On health care, state doesn’t know best
PRICES WERE out of control at the end of third-century Rome, and the Emperor Diocletian was determined to rein them in. In AD 301 he issued his famous Edict on Prices, a complex piece of legislation that banned speculation and established price ceilings for a wide range of goods and services. But the ambitious law failed. Though violators could be punished with death, inflation and speculation persisted. Goods were hoarded, or sold on the black market. The economic crisis worsened. Eventually the law was abandoned. Like countless rulers before and since, Diocletian discovered the hard way that price controls don’t work. They worsen the problem they are intended to solve, leading to shortages, rationing, and even higher prices.
Yet the belief that government can control inflation by fiat never seems to lose its allure.
Which brings us to the “Health Care Quality Improvement and Cost Reduction Act of 2012,” a 178-page bill introduced in the Massachusetts House this month amid jaunty predictions of cheaper insurance premiums for Bay State families and tens of billions of dollars in medical savings over the next 15 years. An even longer bill — 235 pages — has been introduced in the state Senate.
These bills aren’t written in Latin and they don’t impose the death penalty, but their core principle is not much different from Diocletian’s: The state knows best. What fraction of the local economy should health care consume? How fast should medical spending rise? On what business model should provider networks be organized? How should hospital and doctors fees be calculated? Where should consumers get information on quality and cost of care? When are a provider’s high rates justified? What penalty should it bear when they aren’t? In the world these plans envision, decision after decision comes not through the voluntary interplay of doctors, patients, hospitals, and insurers, but from government agents who impose them from above.
Adding up the “dizzying and expansive” array of decrees in the House legislation, health care analyst Joshua Archambault of the Pioneer Institute finds 941 instances in which the bill mandates that something “shall” be done. Among these are more than 25 kinds of penalties, fines, and surcharges, for price control and punishment always go hand in hand.
Looming over all would be a new Division of Health Care Cost and Quality, a command-and-control behemoth that would dominate the state’s medical and health-insurance landscapes, with the power to affect billions of dollars and millions of lives.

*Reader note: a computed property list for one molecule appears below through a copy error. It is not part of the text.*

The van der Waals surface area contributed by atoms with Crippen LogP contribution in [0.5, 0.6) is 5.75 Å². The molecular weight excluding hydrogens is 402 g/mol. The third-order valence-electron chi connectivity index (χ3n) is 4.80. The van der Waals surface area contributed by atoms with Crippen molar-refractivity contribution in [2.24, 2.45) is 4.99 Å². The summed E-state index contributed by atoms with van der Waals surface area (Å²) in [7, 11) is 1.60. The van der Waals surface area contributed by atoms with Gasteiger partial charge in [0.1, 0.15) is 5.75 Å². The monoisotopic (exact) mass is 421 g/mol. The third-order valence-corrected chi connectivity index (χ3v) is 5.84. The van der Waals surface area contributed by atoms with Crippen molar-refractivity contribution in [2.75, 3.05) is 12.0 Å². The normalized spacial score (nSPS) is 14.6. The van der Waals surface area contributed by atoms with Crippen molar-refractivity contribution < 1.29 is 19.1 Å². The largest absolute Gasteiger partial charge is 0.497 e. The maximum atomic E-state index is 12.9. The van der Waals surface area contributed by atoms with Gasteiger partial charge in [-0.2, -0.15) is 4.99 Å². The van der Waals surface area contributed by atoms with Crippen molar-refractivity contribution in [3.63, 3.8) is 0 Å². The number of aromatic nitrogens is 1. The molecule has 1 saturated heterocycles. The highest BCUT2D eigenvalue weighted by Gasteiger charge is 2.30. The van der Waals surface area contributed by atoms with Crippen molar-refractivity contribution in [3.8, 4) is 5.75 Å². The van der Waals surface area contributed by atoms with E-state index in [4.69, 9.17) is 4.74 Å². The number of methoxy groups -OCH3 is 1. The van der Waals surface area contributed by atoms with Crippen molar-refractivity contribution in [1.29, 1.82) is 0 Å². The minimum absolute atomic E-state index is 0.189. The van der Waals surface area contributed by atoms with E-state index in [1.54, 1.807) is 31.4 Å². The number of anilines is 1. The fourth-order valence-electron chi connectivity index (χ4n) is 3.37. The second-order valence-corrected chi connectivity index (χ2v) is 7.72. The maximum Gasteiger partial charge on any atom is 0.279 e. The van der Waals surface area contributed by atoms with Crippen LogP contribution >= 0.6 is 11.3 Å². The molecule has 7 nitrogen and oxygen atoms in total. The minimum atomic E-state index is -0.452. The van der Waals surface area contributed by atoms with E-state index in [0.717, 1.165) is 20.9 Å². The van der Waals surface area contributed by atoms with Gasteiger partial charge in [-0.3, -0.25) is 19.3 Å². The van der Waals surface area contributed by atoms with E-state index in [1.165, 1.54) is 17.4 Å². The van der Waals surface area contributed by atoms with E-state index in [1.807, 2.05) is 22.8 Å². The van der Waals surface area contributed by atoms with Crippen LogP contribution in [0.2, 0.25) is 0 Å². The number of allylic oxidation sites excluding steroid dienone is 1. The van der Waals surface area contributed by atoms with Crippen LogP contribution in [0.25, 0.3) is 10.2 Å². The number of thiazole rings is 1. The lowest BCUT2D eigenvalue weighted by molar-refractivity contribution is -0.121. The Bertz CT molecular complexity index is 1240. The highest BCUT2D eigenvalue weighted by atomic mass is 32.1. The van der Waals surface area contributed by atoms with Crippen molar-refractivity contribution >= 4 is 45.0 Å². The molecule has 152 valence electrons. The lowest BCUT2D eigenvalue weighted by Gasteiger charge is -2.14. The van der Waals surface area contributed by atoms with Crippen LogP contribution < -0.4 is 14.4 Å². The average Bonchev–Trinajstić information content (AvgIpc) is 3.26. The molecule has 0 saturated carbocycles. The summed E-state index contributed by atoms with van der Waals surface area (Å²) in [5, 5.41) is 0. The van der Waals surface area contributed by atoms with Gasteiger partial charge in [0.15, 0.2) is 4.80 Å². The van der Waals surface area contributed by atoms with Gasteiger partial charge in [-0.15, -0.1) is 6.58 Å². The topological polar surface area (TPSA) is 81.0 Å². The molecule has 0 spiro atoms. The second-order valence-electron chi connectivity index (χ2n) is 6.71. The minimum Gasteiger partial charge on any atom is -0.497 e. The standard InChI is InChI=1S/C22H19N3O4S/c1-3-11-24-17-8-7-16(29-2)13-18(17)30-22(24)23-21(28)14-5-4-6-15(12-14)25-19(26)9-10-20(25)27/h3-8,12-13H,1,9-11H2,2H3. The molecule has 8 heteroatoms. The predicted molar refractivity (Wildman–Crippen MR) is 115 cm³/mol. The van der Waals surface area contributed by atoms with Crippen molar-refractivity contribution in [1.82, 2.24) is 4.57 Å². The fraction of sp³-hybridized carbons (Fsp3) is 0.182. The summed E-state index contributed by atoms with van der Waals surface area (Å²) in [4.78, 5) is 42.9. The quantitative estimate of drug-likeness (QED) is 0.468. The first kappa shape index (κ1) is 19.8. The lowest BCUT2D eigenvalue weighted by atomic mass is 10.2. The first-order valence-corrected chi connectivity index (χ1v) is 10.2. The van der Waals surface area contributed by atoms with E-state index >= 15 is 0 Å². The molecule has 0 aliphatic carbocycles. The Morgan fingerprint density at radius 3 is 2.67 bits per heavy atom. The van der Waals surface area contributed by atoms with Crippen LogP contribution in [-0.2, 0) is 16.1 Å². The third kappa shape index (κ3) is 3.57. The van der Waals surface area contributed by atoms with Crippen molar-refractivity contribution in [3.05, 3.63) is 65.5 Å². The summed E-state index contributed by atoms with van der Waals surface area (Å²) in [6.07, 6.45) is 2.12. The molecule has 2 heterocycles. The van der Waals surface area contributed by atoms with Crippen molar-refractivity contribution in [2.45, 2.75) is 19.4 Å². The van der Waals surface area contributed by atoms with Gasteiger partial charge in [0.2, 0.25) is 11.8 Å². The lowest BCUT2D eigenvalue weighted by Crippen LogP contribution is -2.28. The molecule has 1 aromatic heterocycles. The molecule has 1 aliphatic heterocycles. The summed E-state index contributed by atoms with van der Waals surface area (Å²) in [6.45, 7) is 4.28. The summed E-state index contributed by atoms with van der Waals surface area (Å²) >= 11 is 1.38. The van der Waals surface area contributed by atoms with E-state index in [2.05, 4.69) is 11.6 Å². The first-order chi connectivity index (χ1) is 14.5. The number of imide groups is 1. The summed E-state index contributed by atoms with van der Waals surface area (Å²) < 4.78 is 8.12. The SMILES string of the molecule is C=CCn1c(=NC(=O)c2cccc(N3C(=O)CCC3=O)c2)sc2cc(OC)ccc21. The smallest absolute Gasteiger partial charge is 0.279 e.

And what checks and balances would restrain this behemoth? In the language of the House bill, it “shall be an independent public entity not subject to the supervision and control of any other executive office, department, commission, board, bureau, agency or political subdivision.” Throw in a toga, and Diocletian would feel right at home.
This is “Health Reform 2.0,” as some on Beacon Hill are calling it — the logical follow-on to Mitt Romney’s 2006 overhaul. In practice, the Romneycare model has meant less freedom, more tax-funded subsidies, surging growth in insurance premiums, longer wait times to see a new doctor, and undiminished reliance on emergency rooms. For those who deem such outcomes a success, more top-down interference with health care may seem like a splendid idea.
But those who regret having believed the exaggerated hype about “Health Reform 1.0” — particularly Romney’s 2006 assurance that everyone in Massachusetts “will soon have affordable health insurance and the costs of health care will be reduced” — may want to take the latest rosy predictions with more than a grain of salt.
State Representative Steven Walsh, the Lynn Democrat who co-chairs the Legislature’s Health Care Financing Committee, swears that this time “reform” will accomplish everything its advocates dream of. “Bring on the skeptics,” he crows. “We’re going to be a healthier community because of this in five years, and we’re going to save an awful lot of money doing it.”
Bureaucrats, no matter how well intentioned, cannot know how much medical services should cost or how insurance premiums should grow. Ham-fisted state intervention is responsible for much of what ails the Bay State’s markets in health care and medical coverage. More ham-fisted intervention isn’t the cure.
Many things have changed over time, but the laws of supply and demand aren’t among them. Price controls invariably make economic problems worse. It was true in Diocletian’s Rome. It’s no less true in Deval Patrick’s Massachusetts.
Jeff Jacoby can be reached at email@example.com. Follow him on Twitter @jeff_jacoby.